Texas Cooperative Extension, Texas A&M University System
Department of Entomology, Texas A&M University
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Pecan Weevil
 
Pecan weevil, Curculio caryae (Horn), adult.  TAEX file photo.
Click on image to enlarge
 
Pecan weevil,
Curculio caryae (Horn)
(Coleoptera: Curculionidae), adult.
TAEX file photo.
Pecan weevil, Curculio caryae (Horn),  larvae in pecan.  Photo by D. Paxton.
 
Pecan weevil,
Curculio caryae (Horn)
(Coleoptera: Curculionidae),
larvae in pecan.
Photo by D. Paxton.
An acorn weevil, Curculio sp.  Photo by H.A. Turney.
An acorn weevil,
Curculio sp.
(Coleoptera: Curculionidae)
Photo by H. A. Turney.
"Goldenheaded weevil," Comspus auricephalus (Say).  Photo by W. Ree, Jr.
 
"Goldenheaded weevil"
Comspus auricephalus (Say)
(Coleoptera: Curculionidae),
adult on pecan.
Photo by W. Ree, Jr.
Common Name: Pecan weevil
Scientific Name: Curculio caryae (Horn)
Order: Coleoptera

Description: Adult pecan weevil adults are 3/8 inch long, brownish beetles with snouts as long as the body. Larvae or grubs are legless, creamy white and have reddish-brown heads which grow to 3/5 inch long.

No other insects develop in pecan kernels in the field, although larvae of several pests, such as the Indianmeal moth, Plodia interpunctella (Hübner) (Lepidoptera: Pyralidae), can infest stored pecans. Hickory shuckworm, Cydia caryana (Fitch) (Lepidoptera: Tortricidae), larvae occur in shucks of pecan nuts. Acorns of live oaks in urban areas of North Central Texas are sometimes 100 percent infested by larvae of acorn weevils. Several species occur, but the most common is Curculio fulvus Chittenden (Coleoptera: Curculionidae). These species can be a problem in the production of oak trees from seed. Adult and larval acorn weevils are similar in appearance to pecan weevils and often occur around homes surrounded by oak trees. Larvae and pupae become common in flower beds and gardens in which acorns have fallen.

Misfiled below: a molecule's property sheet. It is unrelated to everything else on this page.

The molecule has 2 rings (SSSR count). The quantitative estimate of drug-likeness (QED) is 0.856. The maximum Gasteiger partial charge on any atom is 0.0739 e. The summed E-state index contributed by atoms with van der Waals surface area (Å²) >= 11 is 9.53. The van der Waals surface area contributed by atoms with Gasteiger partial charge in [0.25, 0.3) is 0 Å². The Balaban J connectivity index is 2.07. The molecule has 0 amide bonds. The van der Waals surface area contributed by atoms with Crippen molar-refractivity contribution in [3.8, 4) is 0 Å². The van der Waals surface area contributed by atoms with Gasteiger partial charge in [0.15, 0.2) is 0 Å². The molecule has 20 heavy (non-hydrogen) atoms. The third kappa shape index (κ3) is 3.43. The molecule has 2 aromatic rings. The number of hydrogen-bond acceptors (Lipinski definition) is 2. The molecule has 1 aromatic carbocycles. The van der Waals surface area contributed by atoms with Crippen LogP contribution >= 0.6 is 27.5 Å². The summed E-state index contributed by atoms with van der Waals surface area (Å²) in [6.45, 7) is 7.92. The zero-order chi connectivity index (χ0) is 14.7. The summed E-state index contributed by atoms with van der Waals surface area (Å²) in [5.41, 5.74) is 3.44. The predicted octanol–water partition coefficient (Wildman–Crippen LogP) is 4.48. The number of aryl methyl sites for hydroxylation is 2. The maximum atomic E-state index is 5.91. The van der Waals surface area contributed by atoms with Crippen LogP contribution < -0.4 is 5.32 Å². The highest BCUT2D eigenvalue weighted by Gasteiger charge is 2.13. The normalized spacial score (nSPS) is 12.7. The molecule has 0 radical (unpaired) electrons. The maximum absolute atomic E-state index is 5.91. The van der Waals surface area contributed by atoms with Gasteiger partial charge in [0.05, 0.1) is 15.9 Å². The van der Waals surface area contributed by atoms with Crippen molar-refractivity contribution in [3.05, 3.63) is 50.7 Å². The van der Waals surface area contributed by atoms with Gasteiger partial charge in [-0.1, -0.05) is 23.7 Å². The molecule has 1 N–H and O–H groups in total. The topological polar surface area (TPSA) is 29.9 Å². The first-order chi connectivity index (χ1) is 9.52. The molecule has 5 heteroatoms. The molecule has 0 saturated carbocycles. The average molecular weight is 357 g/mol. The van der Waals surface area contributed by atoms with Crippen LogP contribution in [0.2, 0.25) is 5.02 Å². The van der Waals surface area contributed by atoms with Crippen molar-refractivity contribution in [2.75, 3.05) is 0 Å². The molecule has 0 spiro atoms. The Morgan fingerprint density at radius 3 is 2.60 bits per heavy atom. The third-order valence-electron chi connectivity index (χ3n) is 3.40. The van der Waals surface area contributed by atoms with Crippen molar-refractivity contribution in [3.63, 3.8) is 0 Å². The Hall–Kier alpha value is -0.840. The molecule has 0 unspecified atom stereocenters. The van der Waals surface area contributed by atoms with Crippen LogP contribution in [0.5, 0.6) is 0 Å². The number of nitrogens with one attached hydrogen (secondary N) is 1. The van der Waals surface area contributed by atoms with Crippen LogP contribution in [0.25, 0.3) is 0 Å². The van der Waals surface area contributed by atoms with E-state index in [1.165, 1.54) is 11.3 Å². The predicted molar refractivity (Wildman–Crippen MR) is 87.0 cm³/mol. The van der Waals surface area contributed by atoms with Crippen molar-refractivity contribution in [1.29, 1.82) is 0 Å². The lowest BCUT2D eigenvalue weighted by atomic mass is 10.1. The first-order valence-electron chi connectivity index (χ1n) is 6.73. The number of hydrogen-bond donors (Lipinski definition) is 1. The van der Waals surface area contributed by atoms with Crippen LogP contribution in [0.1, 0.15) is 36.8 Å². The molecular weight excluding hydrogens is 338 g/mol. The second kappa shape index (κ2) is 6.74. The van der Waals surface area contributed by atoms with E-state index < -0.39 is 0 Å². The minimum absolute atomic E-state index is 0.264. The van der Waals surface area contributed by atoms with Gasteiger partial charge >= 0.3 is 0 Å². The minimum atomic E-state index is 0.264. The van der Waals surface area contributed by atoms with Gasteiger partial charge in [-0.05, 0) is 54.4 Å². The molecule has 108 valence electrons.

Life Cycle: Adult weevils and full grown larvae spend the winter in cells, 4 to 12 inches deep in the soil. Larvae pupate in late summer or fall. Adult weevils become active in August and early September. Mated females chew a hole in the pecan shell and deposit eggs inside. Larvae feed inside the nuts from late summer through the fall, growing and developing through several stages (instars). In late fall and early winter, about 42 days after eggs are laid, full-grown larvae chew a 1/8 diameter hole in the shell and drop to the ground. They burrow into the soil and construct a cell where they remain for 8 to 10 months before pupating and transform to adults, although some larvae do not pupate and transform to adults until the following year. Adults remain in cells and emerge from the soil a year later. The entire life cycle takes 2 or 3 years.

Habitat and Food Source(s): Mouthparts are for chewing. Adult weevils feeding and egg laying on developing (water stage) pecan nuts, causing them to drop from the tree. Larval stages develop in more developed nuts (dough stage), destroying the kernels. In most years, larvae damage results in the most yield loss. Adults can be sampled with emergence traps in the soil or with a beating sheet. Pieces of burlap bags or other cloth tied around a pecan tree trunk in late August so that a flap (appearing as an upside-down V in cross section) is formed will trap adult weevils crawling up the tree trunk after they emerge from the soil, where they can be collected.

Pest Status: Larvae feed in developing pecan nuts, causing yield loss. It occurs only in north central Texas and is absent from Waco toward the Gulf coast; medically harmless.

Management: See Managing Insect and Mite Pests of Commercial Pecans in Texas.

For additional information, contact your local Texas A&M AgriLife Extension Service agent or search for other state Extension offices.

Literature: Crocker et al. 1987; Holloway 1980. Holloway et al. 1984.

From the book:
Field Guide to Texas Insects,
Drees, B.M. and John Jackman,
Copyright 1999
Gulf Publishing Company,
Houston, Texas

A Field Guide to Common Texas Insects, Bastiaan M. Drees and John A. Jackman.
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